Bike shops use sales to cut inventory from COVID pandemic chaos

At the height of the pandemic, the Bicycle Habitat bike store in New York City could easily sell any bike it stocked. “Lines formed across the block for whatever was available on any given day,” according to The Wall Street Journal.

But today, owner Charlie McCorkell has far fewer interested buyers, and those he does have are far tougher than before.

“He has about 2,000 bikes in stock, more than double what he would prefer; sales for 2022 are expected to be lower than 2019; and some customers are ready to walk out the door on the color of a bike,” the Wall Street Journal reported.

The article offered insight into a bike industry crisis: Bike companies that set sales records in 2020 when Americans needed an excuse to get out are now twiddling their thumbs as hundreds , even thousands, of unsold bikes are gathering dust.

“Revenues for U.S. bicycle retailers fell 7% from January to June compared to a year ago, according to market research group NPD, compared to jumps of 46% and 4% during the same periods in 2020 and 2021,” reported the Wall Street Journal.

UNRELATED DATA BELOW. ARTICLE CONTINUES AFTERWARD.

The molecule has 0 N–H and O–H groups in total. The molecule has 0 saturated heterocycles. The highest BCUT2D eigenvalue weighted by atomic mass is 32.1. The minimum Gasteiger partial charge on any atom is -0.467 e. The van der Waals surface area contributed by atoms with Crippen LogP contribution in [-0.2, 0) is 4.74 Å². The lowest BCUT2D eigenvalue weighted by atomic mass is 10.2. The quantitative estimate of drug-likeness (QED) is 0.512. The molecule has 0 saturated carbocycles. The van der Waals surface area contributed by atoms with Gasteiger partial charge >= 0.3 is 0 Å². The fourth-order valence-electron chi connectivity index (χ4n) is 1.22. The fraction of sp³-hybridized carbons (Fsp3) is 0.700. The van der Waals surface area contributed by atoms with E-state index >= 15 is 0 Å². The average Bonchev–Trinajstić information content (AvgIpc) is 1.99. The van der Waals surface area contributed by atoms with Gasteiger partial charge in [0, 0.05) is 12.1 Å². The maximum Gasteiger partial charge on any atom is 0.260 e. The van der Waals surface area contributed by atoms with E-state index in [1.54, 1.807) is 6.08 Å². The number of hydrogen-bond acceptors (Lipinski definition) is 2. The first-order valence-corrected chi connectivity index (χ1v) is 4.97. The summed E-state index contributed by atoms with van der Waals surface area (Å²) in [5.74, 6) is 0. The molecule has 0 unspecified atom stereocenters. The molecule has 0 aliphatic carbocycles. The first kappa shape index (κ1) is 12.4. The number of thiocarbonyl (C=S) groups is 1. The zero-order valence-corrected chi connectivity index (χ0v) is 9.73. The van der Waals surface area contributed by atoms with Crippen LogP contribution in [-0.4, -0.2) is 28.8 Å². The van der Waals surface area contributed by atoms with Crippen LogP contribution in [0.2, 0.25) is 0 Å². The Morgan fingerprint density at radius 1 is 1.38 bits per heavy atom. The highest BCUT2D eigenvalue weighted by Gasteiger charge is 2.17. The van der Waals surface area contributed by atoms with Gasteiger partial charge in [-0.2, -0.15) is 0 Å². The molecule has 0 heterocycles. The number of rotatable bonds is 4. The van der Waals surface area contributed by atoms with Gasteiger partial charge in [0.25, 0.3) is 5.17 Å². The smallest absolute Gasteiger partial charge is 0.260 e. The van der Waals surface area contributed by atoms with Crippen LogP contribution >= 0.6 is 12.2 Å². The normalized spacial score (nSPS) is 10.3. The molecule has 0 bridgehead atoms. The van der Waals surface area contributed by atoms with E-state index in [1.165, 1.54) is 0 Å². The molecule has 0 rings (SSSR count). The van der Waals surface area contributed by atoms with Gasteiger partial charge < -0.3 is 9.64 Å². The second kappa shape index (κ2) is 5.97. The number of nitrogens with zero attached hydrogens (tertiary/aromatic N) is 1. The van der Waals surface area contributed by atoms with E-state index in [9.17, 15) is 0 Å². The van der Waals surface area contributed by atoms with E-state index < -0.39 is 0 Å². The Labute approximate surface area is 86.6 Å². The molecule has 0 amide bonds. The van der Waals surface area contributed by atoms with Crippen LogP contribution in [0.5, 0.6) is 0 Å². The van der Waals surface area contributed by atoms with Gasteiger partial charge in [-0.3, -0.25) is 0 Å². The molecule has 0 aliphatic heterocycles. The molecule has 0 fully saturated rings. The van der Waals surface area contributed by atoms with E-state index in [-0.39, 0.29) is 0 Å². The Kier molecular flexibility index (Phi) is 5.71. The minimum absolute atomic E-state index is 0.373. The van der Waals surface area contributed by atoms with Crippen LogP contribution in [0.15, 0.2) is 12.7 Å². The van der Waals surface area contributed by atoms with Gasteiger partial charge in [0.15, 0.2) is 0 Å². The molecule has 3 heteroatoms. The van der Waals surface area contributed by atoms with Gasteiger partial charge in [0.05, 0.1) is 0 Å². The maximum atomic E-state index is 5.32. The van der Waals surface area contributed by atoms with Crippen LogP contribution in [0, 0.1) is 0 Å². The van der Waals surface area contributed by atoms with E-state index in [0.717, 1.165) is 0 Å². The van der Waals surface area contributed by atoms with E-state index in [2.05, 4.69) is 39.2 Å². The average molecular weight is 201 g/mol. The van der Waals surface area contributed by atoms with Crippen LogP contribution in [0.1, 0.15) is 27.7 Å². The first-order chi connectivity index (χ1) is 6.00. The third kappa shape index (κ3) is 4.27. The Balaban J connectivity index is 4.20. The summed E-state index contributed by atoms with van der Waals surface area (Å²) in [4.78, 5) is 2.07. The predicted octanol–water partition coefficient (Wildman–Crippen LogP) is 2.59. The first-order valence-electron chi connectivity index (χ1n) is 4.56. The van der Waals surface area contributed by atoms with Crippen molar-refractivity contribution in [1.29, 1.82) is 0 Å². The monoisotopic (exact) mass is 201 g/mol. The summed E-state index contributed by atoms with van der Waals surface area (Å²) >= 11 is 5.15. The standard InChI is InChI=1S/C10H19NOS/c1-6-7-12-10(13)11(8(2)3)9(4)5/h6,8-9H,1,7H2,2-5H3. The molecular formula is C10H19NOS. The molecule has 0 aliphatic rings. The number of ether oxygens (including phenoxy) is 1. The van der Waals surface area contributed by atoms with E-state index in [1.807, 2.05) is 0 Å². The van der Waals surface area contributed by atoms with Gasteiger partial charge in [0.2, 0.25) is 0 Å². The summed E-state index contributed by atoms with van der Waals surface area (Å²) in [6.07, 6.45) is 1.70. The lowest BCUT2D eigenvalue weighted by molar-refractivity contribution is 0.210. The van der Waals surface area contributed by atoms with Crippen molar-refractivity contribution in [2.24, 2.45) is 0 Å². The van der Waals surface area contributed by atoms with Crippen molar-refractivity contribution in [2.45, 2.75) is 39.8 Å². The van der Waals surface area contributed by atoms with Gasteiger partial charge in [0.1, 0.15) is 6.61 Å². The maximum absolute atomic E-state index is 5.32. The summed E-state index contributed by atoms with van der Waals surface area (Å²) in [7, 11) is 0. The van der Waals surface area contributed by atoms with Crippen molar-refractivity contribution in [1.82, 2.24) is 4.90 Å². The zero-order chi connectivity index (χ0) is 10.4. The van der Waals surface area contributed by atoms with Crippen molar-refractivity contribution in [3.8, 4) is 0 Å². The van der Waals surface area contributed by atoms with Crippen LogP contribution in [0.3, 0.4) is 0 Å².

In the early months of the pandemic, demand was so high that bike shops could barely keep up. One June 2020 CNN Article compared bicycles to toilet paper, noting that supply chain issues interfered with inventory and repair work.

When supply chain conditions finally improved, many stores placed large orders, assuming sales records would continue to be set. That’s why they have problems now.

“The decisions were made a long time ago under very different circumstances,” ElliptiGo Inc. chief executive Bryan Pate told the Journal. “And the world is not as it was then.”

Companies like Peloton that sell stationary bikes for home exercise are also struggling, the article notes, as Americans return to their pre-pandemic routines.

“When consumers came out of the shutdowns, they lost interest (in Peloton),” the Journal reported.

The one segment of the bike industry that still seems to be doing well is the market for high-end bikes used by more serious riders.

“The bikes enthusiasts are looking for — which typically cost more than $1,500 — still have wait times, as do supplies of certain parts like gears and brakes, according to multiple retailers and McKinsey partner Alexander Thiel. & Co.”, reported the Journal.